Side Split: This comes from the back and side portions of the animal. The hide is densest here, yielding a consistently durable grade leather.

Split: When a thick piece of leather is split into two thinner pieces, the top piece will have grain (Top Grain) and the bottom piece will be suede on both sides. The bottom piece is the split.

Tanning: The process whereby the skin or hide of animals is treated to prevent decay and to impart flexibility and toughness.

Tensile Strength (Tear Resistance): In leather, tensile strength is important. You may have a beautiful looking piece of leather but it may not have any tear resistance. Leather has its tear resistance in the split portion of the hide due to the three dimensional woven interlocking fibers. Also very important in the tear resistance is the flesh side (bottom of skin where the leather meets the meat). Other factors also play an important role such as how well tanned the leather is (not too loose), type of animal, part of hide (belly, shoulder, side), etc. Grain leather has a bad tear resistance due to the vertical fiber structure.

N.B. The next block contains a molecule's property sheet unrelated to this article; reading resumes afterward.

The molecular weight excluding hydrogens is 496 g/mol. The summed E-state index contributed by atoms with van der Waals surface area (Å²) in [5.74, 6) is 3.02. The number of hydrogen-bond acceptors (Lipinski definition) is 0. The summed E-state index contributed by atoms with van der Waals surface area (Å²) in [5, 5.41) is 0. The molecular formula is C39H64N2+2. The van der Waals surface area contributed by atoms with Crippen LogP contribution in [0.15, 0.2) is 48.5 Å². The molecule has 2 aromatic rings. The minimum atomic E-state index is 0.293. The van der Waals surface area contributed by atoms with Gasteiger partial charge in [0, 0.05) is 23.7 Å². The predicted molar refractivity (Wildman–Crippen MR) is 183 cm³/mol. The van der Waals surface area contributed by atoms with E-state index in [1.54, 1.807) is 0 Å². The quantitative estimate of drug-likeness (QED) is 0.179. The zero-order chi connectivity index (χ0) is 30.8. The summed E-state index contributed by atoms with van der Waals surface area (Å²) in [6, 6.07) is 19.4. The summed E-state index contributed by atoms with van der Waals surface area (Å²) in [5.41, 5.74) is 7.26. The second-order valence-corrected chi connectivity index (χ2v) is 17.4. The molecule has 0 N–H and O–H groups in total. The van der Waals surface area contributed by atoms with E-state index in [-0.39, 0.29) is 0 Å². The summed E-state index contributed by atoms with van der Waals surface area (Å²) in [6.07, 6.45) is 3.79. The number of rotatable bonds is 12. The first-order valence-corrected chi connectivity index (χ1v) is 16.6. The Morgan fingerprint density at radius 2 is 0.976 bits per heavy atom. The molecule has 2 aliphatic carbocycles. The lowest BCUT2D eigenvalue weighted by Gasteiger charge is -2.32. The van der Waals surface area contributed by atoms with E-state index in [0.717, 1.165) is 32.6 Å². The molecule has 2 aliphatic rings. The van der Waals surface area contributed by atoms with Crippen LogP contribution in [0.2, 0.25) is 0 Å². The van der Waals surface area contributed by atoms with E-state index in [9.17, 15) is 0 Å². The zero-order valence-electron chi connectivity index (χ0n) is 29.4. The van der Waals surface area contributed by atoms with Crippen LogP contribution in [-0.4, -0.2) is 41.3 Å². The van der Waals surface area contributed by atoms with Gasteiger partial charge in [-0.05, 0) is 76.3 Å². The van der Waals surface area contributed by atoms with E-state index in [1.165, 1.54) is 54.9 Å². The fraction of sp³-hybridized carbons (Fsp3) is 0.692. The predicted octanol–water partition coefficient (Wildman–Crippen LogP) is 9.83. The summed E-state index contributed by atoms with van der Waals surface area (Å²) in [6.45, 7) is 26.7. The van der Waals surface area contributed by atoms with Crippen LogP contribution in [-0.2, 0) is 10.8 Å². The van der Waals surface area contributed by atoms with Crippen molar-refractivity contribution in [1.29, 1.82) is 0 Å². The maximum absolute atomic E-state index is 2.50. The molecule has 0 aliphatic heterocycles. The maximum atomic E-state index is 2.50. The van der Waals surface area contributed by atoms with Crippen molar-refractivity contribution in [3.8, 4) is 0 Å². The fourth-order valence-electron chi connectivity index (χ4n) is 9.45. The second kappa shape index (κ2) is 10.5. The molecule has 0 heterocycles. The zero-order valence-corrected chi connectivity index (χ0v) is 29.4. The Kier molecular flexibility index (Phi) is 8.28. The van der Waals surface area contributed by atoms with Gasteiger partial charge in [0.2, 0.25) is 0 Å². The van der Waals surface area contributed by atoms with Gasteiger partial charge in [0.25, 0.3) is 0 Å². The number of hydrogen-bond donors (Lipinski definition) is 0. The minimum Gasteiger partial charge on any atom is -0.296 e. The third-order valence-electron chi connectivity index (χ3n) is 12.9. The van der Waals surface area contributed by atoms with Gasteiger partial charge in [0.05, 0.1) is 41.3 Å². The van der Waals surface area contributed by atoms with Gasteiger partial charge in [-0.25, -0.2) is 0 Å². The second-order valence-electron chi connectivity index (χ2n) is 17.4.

Terry Cloth

Terry Cloth

Terry Cloth: This poly/cotton material blend is tough enough to hold up to the rigors of a work glove, yet is soft enough to wipe sweat and debris away from your face. Terry cloth can absorb up to 27 times its own weight in water.

Thinsulate
Thinsulate: The fibers of Thinsulateâ„¢ Insulation are fine, making them ideal for trapping insulating air and reflecting back the body’s radiant heat. Tests have shown that Thinsulate insulation’s ability of an insulation to keep you warm remains relatively unchanged even after repeated machine washings. When you compare equal thicknesses, Thinsulate insulation offers almost one-and-one-half times the warmth of down, providing more warmth with less bulk.